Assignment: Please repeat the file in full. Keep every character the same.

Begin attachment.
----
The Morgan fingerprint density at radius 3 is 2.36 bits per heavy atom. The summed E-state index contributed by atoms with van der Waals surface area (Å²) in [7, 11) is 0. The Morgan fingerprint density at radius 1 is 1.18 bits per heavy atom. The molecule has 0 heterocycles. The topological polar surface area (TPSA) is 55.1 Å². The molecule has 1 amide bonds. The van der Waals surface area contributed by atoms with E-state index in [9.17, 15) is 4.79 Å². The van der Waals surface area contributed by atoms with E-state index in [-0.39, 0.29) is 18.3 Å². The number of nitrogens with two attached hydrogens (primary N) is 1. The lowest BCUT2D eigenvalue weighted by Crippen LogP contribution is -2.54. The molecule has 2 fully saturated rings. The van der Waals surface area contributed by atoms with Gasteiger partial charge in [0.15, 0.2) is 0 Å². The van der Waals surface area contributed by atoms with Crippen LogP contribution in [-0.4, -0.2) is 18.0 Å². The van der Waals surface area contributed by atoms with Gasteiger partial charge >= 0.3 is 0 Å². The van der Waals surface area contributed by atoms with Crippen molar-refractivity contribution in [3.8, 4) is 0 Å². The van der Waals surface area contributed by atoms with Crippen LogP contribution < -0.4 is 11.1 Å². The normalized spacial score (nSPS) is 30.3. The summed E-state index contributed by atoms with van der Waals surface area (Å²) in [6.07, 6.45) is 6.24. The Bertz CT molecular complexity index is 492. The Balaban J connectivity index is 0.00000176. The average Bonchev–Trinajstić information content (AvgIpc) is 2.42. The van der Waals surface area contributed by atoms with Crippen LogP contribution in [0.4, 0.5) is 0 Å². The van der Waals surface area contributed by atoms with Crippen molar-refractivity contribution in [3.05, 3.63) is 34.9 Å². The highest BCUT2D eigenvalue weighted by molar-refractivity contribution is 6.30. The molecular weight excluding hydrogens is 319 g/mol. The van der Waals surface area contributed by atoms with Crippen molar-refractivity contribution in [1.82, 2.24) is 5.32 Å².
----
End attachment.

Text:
The Morgan fingerprint density at radius 3 is 2.36 bits per heavy atom. The summed E-state index contributed by atoms with van der Waals surface area (Å²) in [7, 11) is 0. The Morgan fingerprint density at radius 1 is 1.18 bits per heavy atom. The molecule has 0 heterocycles. The topological polar surface area (TPSA) is 55.1 Å². The molecule has 1 amide bonds. The van der Waals surface area contributed by atoms with E-state index in [9.17, 15) is 4.79 Å². The van der Waals surface area contributed by atoms with E-state index in [-0.39, 0.29) is 18.3 Å². The number of nitrogens with two attached hydrogens (primary N) is 1. The lowest BCUT2D eigenvalue weighted by Crippen LogP contribution is -2.54. The molecule has 2 fully saturated rings. The van der Waals surface area contributed by atoms with Gasteiger partial charge in [0.15, 0.2) is 0 Å². The van der Waals surface area contributed by atoms with Crippen LogP contribution in [-0.4, -0.2) is 18.0 Å². The van der Waals surface area contributed by atoms with Gasteiger partial charge >= 0.3 is 0 Å². The van der Waals surface area contributed by atoms with Crippen molar-refractivity contribution in [3.8, 4) is 0 Å². The van der Waals surface area contributed by atoms with Crippen LogP contribution < -0.4 is 11.1 Å². The normalized spacial score (nSPS) is 30.3. The summed E-state index contributed by atoms with van der Waals surface area (Å²) in [6.07, 6.45) is 6.24. The Bertz CT molecular complexity index is 492. The Balaban J connectivity index is 0.00000176. The average Bonchev–Trinajstić information content (AvgIpc) is 2.42. The van der Waals surface area contributed by atoms with Crippen LogP contribution in [0.4, 0.5) is 0 Å². The van der Waals surface area contributed by atoms with Crippen molar-refractivity contribution in [3.05, 3.63) is 34.9 Å². The highest BCUT2D eigenvalue weighted by molar-refractivity contribution is 6.30. The molecular weight excluding hydrogens is 319 g/mol. The van der Waals surface area contributed by atoms with Crippen molar-refractivity contribution in [1.82, 2.24) is 5.32 Å².